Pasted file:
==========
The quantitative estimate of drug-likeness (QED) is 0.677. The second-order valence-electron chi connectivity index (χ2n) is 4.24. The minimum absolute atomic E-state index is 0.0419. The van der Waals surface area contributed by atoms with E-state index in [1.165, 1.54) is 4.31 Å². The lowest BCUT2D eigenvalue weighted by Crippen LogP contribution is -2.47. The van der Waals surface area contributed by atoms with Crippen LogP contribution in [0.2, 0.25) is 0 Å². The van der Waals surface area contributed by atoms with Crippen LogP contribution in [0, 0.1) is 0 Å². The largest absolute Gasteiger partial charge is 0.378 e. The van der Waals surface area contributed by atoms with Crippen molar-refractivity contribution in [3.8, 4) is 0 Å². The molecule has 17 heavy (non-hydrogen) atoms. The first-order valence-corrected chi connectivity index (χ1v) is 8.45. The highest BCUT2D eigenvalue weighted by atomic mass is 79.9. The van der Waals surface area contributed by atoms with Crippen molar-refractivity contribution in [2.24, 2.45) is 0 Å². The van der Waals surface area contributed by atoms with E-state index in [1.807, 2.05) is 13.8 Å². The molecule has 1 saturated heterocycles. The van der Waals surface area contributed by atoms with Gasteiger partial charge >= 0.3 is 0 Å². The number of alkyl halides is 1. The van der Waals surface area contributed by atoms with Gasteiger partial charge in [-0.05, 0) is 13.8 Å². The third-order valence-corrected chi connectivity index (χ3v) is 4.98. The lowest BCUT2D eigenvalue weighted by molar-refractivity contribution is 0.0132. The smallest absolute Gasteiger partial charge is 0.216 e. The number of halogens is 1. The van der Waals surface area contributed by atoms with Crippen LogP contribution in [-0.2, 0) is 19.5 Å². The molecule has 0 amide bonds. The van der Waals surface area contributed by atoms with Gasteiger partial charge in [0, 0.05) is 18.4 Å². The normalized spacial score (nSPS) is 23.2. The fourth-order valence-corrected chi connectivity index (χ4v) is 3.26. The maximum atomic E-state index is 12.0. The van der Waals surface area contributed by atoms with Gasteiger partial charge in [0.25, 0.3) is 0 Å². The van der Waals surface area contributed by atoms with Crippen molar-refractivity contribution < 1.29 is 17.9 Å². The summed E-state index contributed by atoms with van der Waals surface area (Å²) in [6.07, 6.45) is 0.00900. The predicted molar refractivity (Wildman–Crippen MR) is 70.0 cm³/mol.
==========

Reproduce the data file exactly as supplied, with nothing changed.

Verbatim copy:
The quantitative estimate of drug-likeness (QED) is 0.677. The second-order valence-electron chi connectivity index (χ2n) is 4.24. The minimum absolute atomic E-state index is 0.0419. The van der Waals surface area contributed by atoms with E-state index in [1.165, 1.54) is 4.31 Å². The lowest BCUT2D eigenvalue weighted by Crippen LogP contribution is -2.47. The van der Waals surface area contributed by atoms with Crippen LogP contribution in [0.2, 0.25) is 0 Å². The van der Waals surface area contributed by atoms with Crippen LogP contribution in [0, 0.1) is 0 Å². The largest absolute Gasteiger partial charge is 0.378 e. The van der Waals surface area contributed by atoms with Crippen molar-refractivity contribution in [3.8, 4) is 0 Å². The molecule has 17 heavy (non-hydrogen) atoms. The first-order valence-corrected chi connectivity index (χ1v) is 8.45. The highest BCUT2D eigenvalue weighted by atomic mass is 79.9. The van der Waals surface area contributed by atoms with Crippen molar-refractivity contribution in [2.24, 2.45) is 0 Å². The van der Waals surface area contributed by atoms with E-state index in [1.807, 2.05) is 13.8 Å². The molecule has 1 saturated heterocycles. The van der Waals surface area contributed by atoms with Gasteiger partial charge >= 0.3 is 0 Å². The number of alkyl halides is 1. The van der Waals surface area contributed by atoms with Gasteiger partial charge in [-0.05, 0) is 13.8 Å². The third-order valence-corrected chi connectivity index (χ3v) is 4.98. The lowest BCUT2D eigenvalue weighted by molar-refractivity contribution is 0.0132. The smallest absolute Gasteiger partial charge is 0.216 e. The number of halogens is 1. The van der Waals surface area contributed by atoms with Crippen LogP contribution in [-0.2, 0) is 19.5 Å². The molecule has 0 amide bonds. The van der Waals surface area contributed by atoms with Gasteiger partial charge in [0, 0.05) is 18.4 Å². The normalized spacial score (nSPS) is 23.2. The fourth-order valence-corrected chi connectivity index (χ4v) is 3.26. The maximum atomic E-state index is 12.0. The van der Waals surface area contributed by atoms with Gasteiger partial charge in [0.25, 0.3) is 0 Å². The van der Waals surface area contributed by atoms with Crippen molar-refractivity contribution < 1.29 is 17.9 Å². The summed E-state index contributed by atoms with van der Waals surface area (Å²) in [6.07, 6.45) is 0.00900. The predicted molar refractivity (Wildman–Crippen MR) is 70.0 cm³/mol.